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EASTON, Kan. — An investigation is underway after three people were killed and at least 50 injured after an Amtrak Southwest Chief train hit a dump truck at a public crossing and derailed near Mendon, north of Marshall, Missouri Monday afternoon.

The derailment happened about 100 miles northeast of Kansas City, or about two hours by car. The Missouri State Highway Patrol said eight cars were affected; seven derailed.

Two of those killed were on the train and one was in the truck, Missouri State Highway Patrol spokesman Cpl. Justin Dunn said. It was not immediately clear exactly how many people were hurt, the patrol said, but hospitals reported receiving more than 40 patients from the crash and were expecting more.

The Easton, Kansas School District (USD 449) said six students and two chaperones were on the train on their way to Chicago to represent Pleasant Ridge High School in Leavenworth County at the Future Business Leaders of America National Convention.

The school district said it has been in contact with all parents involved as well as the chaperones.

“Our PRHS Rams, along with the chaperones, are okay and have been reunited with their families,” the school district posted on Facebook Monday evening. “Our thoughts and prayers go out to all those involved.”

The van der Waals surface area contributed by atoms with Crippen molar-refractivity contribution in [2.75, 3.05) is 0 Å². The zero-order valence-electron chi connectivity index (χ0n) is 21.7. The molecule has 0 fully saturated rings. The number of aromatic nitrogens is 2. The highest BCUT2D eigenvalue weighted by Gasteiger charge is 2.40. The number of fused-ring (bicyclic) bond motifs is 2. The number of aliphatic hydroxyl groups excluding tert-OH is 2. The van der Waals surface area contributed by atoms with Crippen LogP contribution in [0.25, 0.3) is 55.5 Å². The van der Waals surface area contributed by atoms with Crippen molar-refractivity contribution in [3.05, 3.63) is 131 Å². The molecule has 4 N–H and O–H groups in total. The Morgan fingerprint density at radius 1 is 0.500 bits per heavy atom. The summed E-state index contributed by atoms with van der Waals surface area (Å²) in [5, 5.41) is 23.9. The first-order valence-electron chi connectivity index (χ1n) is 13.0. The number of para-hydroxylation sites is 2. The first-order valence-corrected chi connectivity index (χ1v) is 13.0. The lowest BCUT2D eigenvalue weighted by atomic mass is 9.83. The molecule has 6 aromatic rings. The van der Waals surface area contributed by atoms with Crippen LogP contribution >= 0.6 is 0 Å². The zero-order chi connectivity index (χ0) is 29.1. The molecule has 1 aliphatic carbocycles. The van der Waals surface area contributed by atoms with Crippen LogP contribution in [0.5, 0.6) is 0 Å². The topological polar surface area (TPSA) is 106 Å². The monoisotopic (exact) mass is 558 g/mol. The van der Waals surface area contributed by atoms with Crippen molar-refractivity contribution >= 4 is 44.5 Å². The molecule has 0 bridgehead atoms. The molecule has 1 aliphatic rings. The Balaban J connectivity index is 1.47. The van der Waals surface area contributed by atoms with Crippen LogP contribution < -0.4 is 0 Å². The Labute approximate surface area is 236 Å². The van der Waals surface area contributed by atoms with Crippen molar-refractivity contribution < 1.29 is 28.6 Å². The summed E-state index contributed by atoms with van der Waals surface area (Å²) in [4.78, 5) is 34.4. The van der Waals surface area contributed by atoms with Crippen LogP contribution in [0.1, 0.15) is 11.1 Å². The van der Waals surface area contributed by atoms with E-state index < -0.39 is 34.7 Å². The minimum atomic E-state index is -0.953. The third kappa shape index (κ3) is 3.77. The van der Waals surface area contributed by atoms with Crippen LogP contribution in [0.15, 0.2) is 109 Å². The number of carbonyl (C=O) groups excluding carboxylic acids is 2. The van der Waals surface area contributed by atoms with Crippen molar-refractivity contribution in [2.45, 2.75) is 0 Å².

Passengers also included 16 youths and eight adults from two Boy Scout troops who were traveling home to Appleton, Wisconsin, after a backcountry excursion at the Philmont Scout Ranch in New Mexico.

Dan Skrypczak, Appleton Troop 73 Scout Master confirmed that two adults from the group were taken to the hospital by ambulance with minor injuries.

Along with the two adults, two scouts were also taken to be checked out. Skrypczak also said that six scouts and four adults from the two troops stayed back to help the situation.

Amtrak’s Southwest Chief was carrying about 243 passengers and 12 crew members when the collision happened near Mendon at a rural intersection on a gravel road with no lights or electronic controls, officials said. Seven cars derailed, the patrol said.

It’s too early to speculate on why the truck was on the tracks, said National Transportation Safety Board Chairwoman Jennifer Homendy. A team of NTSB investigators will arrive Tuesday, she said.

Trains won’t run be able to run on the track for “a matter of days” while they gather evidence, she added.

It was the second Amtrak collision in as many days. Three people were killed Sunday afternoon when an Amtrak commuter train smashed into a car in Northern California, authorities said.

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